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University of Missouri

Serial Disruption

She spent her career helping firms adapt to change. Now Catherine Allen wants to change retirement.

Catherine Allen

Cathy Allen serves on the College of Human Environmental Sciences’ dean’s strategic leadership council and is a tri-chair for Mizzou’s upcoming comprehensive campaign. Photo by Rob Hill.

Since she was young, Catherine Allen has embraced challenges to the status quo.

The daughter of a small-town banker in Perry, Missouri, Allen, BS HES ’68, DHL ’05, wanted to follow her dad into business, an environment largely unwelcoming to women in the 1960s. As a retailing major in the College of Human Environmental Sciencestextile and apparel management program, she found “a safe way to enter business” and rise to leadership.

But she didn’t stay in retailing long.

Allen used the lessons she learned at Mizzou — an understanding of people and how to market — and subsequent master’s and doctorate degrees to launch a career in business and technology.

She worked on emerging technology for Citicorp. In 1997, she became the founding CEO of BITS, a consortium of the 100 leading financial firms seeking guidance about new technologies, especially e-commerce. After Sept. 11, BITS’ focus shifted to include cybersecurity. Allen testified before Congress on homeland security issues multiple times. In 1996, she started her own technology consulting company, The Santa Fe Group, named after her adopted hometown in New Mexico.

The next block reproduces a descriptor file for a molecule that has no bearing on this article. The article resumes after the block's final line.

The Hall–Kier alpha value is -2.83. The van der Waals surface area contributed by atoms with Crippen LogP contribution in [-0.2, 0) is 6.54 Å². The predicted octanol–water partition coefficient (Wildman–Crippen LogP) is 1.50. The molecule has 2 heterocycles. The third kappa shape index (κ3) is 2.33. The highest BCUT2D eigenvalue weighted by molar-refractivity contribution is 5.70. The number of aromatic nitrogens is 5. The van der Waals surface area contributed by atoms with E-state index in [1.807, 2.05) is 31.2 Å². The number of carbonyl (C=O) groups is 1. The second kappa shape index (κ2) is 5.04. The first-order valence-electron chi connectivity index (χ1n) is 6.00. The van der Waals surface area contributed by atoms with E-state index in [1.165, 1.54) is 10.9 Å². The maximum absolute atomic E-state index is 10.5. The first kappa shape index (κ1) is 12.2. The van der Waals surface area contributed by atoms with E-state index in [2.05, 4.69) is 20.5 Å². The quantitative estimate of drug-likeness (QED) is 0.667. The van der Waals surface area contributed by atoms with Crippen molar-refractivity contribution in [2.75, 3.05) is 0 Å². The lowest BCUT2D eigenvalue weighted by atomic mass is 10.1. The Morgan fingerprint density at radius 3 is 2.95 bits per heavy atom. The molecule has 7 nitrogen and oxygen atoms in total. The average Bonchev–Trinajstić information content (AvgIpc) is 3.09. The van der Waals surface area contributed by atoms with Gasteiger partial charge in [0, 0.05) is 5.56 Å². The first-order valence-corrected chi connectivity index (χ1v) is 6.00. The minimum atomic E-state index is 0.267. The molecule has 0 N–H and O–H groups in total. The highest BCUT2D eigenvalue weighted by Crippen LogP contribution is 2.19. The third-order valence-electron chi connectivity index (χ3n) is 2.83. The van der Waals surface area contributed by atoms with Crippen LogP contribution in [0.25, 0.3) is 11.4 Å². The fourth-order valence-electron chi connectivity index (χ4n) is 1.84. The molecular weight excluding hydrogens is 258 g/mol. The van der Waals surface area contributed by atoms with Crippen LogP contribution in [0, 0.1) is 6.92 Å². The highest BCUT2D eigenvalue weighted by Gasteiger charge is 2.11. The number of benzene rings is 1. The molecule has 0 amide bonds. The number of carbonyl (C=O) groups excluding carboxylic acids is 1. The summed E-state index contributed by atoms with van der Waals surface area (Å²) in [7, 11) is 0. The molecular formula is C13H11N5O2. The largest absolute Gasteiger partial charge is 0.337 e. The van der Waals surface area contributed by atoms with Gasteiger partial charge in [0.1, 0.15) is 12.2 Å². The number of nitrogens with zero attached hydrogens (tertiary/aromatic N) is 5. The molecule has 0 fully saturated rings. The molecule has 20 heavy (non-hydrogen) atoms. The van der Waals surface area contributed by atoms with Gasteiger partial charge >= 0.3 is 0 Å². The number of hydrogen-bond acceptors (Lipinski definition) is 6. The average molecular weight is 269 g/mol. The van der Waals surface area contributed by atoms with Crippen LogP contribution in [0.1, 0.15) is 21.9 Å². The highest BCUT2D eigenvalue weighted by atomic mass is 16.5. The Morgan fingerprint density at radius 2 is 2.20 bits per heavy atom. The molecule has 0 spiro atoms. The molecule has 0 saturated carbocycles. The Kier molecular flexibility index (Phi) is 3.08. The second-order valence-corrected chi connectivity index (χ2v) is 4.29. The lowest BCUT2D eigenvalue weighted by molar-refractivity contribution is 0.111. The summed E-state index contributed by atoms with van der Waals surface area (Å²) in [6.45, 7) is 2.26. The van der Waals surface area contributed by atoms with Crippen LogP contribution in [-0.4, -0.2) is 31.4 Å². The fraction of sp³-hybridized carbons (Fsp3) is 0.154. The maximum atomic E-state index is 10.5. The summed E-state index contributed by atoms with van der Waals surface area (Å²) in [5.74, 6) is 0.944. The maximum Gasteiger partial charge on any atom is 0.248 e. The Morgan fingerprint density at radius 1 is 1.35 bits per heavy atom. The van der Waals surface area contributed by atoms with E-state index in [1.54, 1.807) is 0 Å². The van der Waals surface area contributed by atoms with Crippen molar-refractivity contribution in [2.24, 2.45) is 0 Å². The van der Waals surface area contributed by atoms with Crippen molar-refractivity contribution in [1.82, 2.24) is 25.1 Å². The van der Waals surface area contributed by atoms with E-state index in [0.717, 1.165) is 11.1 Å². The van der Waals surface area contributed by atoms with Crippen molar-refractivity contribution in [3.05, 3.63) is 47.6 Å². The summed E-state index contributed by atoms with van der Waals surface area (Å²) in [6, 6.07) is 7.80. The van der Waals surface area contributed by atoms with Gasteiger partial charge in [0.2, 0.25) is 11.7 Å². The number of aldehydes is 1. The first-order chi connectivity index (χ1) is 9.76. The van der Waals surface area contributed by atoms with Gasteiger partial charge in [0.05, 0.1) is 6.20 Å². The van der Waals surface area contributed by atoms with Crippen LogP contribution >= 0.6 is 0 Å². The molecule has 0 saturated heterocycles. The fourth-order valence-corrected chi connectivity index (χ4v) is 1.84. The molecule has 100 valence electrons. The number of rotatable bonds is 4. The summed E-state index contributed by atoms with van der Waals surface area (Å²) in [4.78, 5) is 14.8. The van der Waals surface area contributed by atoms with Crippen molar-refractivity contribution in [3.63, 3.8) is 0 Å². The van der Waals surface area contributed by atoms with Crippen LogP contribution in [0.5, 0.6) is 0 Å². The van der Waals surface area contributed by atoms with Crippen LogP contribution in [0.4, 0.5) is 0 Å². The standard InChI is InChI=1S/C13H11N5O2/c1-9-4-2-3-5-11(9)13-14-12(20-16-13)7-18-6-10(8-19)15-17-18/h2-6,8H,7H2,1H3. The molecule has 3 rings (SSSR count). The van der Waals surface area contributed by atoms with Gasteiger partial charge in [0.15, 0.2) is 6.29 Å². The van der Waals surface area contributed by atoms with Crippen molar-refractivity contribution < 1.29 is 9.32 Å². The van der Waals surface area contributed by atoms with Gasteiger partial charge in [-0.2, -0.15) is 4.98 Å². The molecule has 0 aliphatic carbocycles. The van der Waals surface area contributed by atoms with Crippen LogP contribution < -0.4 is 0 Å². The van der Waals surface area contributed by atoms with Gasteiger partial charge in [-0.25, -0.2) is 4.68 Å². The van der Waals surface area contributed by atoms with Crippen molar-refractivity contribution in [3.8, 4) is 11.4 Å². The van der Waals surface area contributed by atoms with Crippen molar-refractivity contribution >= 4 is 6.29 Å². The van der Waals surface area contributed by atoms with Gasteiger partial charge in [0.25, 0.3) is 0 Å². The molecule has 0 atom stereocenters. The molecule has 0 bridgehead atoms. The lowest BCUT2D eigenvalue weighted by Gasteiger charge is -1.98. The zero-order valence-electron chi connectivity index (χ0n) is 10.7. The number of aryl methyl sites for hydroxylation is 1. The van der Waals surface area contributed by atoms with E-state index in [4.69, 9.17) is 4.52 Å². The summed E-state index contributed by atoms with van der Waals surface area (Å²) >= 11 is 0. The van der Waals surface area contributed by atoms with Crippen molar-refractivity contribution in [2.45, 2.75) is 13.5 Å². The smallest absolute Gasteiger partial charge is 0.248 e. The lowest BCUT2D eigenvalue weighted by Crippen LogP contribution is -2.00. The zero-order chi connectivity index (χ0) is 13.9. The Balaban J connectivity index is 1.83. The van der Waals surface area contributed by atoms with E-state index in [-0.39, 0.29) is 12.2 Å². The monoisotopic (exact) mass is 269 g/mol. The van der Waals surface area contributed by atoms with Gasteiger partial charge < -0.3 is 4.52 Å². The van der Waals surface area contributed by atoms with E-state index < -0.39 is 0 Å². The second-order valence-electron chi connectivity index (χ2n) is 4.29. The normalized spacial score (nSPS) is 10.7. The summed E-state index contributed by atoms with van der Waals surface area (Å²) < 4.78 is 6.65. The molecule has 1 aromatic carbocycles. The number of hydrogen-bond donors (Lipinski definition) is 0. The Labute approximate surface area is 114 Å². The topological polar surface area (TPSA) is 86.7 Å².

Allen also remains involved in Mizzou and now serves as a tri-chair of the campaign cabinet guiding the upcoming comprehensive campaign. She is also a member of the research and development advisory board, led by Hank Foley, vice chancellor for research. There, she advises Mizzou on its potential patent-producing research.

At 68, she is training her disruptive eye on retirement. “We [boomers] are changing the way we think about retirement,” she says. “We will continue to reinvent ourselves.”

The lead author of Revolutionary Retirement (Reboot Partners LLC, 2014), Allen encourages readers to look beyond finances and consider what they want to do, where they want to live and what passions they want to pursue in the next chapters of their lives.